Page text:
After the age of 40, it is possible to detect a deterioration in the function of physiological systems, with associated anatomical and structural changes. For example, progressive cognitive decline affects memory and learning; skeletal muscle progressively atrophies and weakens (knowned as sarcopenia) and age-related declines in bone mineral density lead to osteopenia and osteoporosis. Chronological age is a good predictor of health status, disease burden and physical capacity, but there is considerable inter-individual variability, with some older people having very good health associated with good physical capacity, and others showing an accelerated onset of weakness, disability and frailty.
There is evidence that physical activity has beneficial effects on cardiovascular and respiratory function, decreases morbidity and mortality, reduces pain, improves cognitive function, reduces the risk of falls, and prevents or mitigates functional limitations and promotes independent living.
In addition, engaging in physical activity releases chemicals in the brain that make us feel good, which increases our self-esteem and helps us concentrate, sleep well and feel better. Other benefits include a decrease in anxiety and depression, an improved sense of well-being, less tension, stress and mental fatigue, increased motivation, and an increase in appetite.
New World Health Organization (WHO) guidelines from 20201 emphasise that any amount of physical activity is better than none, even when the recommended thresholds are not met. This is a very positive message and an advance over previous guidelines that required any physical activity in continuous episodes of at least 10 minutes to improve health, as many older people do not achieve the minimum desirable levels of physical activity.
There are other notable changes in the new WHO guidelines for older people. Firstly, it recommends that all older people should perform multicomponent exercises aimed at improving balance and strength, at moderate or vigorous intensity, 3 or more days a week, to improve functional capacity and prevent falls. In the previous guideline, this recommendation was limited only to people with reduced mobility. These sessions should be in addition to 30 minutes for at least 5 days a week of aerobic physical activity. In addition, it is advised to limit sedentary time at all ages, but specifically for older people as they are the group of people with the highest percentage of time spent in sedentary behaviour. The new guidelines reflect the growing evidence of the benefits of replacing sitting time with activity of any intensity.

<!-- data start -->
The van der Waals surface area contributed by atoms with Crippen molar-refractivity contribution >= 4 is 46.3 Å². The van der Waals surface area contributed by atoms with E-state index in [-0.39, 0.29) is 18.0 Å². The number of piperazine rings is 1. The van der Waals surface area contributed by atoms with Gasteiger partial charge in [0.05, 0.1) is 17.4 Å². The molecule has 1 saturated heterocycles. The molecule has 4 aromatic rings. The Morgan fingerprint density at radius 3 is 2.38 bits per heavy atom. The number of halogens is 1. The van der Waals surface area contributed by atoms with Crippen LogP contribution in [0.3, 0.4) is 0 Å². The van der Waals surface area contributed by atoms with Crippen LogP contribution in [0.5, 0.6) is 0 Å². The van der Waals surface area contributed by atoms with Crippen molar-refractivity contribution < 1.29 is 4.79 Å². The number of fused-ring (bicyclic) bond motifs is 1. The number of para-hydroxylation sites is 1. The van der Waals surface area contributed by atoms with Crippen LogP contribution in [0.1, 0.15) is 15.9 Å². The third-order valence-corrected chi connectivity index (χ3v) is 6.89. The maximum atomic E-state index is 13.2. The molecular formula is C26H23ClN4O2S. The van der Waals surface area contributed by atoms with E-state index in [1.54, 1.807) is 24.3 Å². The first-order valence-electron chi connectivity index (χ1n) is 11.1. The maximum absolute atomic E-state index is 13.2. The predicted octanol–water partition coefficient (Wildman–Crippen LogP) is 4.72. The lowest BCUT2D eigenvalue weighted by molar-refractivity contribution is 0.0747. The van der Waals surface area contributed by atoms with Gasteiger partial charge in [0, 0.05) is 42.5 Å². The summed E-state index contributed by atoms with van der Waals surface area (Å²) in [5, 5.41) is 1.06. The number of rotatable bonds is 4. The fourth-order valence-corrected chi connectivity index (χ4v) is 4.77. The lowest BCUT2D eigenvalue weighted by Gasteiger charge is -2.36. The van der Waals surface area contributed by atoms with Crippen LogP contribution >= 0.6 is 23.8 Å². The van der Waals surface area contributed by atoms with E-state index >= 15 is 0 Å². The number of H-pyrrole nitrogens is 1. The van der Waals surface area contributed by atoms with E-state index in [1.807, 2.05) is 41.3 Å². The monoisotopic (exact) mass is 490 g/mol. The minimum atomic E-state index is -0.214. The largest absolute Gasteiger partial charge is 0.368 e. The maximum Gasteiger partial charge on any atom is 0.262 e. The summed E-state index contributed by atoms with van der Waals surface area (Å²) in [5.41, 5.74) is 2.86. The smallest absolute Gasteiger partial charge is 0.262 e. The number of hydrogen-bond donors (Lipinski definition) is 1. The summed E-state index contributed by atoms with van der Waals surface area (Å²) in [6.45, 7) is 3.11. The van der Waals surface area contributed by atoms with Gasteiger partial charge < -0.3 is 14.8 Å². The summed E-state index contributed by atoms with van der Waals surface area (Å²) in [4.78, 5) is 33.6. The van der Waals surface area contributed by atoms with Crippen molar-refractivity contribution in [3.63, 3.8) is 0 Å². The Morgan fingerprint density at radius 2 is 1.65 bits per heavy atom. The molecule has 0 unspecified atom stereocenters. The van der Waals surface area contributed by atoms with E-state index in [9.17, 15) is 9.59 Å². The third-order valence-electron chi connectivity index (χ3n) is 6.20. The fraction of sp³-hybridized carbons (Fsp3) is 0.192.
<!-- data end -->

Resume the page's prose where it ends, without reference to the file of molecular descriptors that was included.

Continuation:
The General Foundation of the University of Salamanca, through the International Centre on Ageing (CENIE) and under the scientific direction of the CTIC Foundation-Information and Communication Technology Centre, launches an interesting initiative where innovation and technology come together with a common goal: to motivate older people to improve their health and promote their physical, emotional and social well-being. The "Improve your physical condition" programme is part of the research for the promotion of healthy longevity among people over 65 years of age. Its aim is to assess the value and condition of physical exercise in an urban environment with the support of friendly technology and challenges to motivate you.
1 Bull FC, Al-Ansari SS, Biddle S, et al. World Health Organization 2020 guidelines on physical activity and sedentary behaviour. Br J Sports Med. 2020;54(24):1451-1462. doi:10.1136/bjsports-2020-102955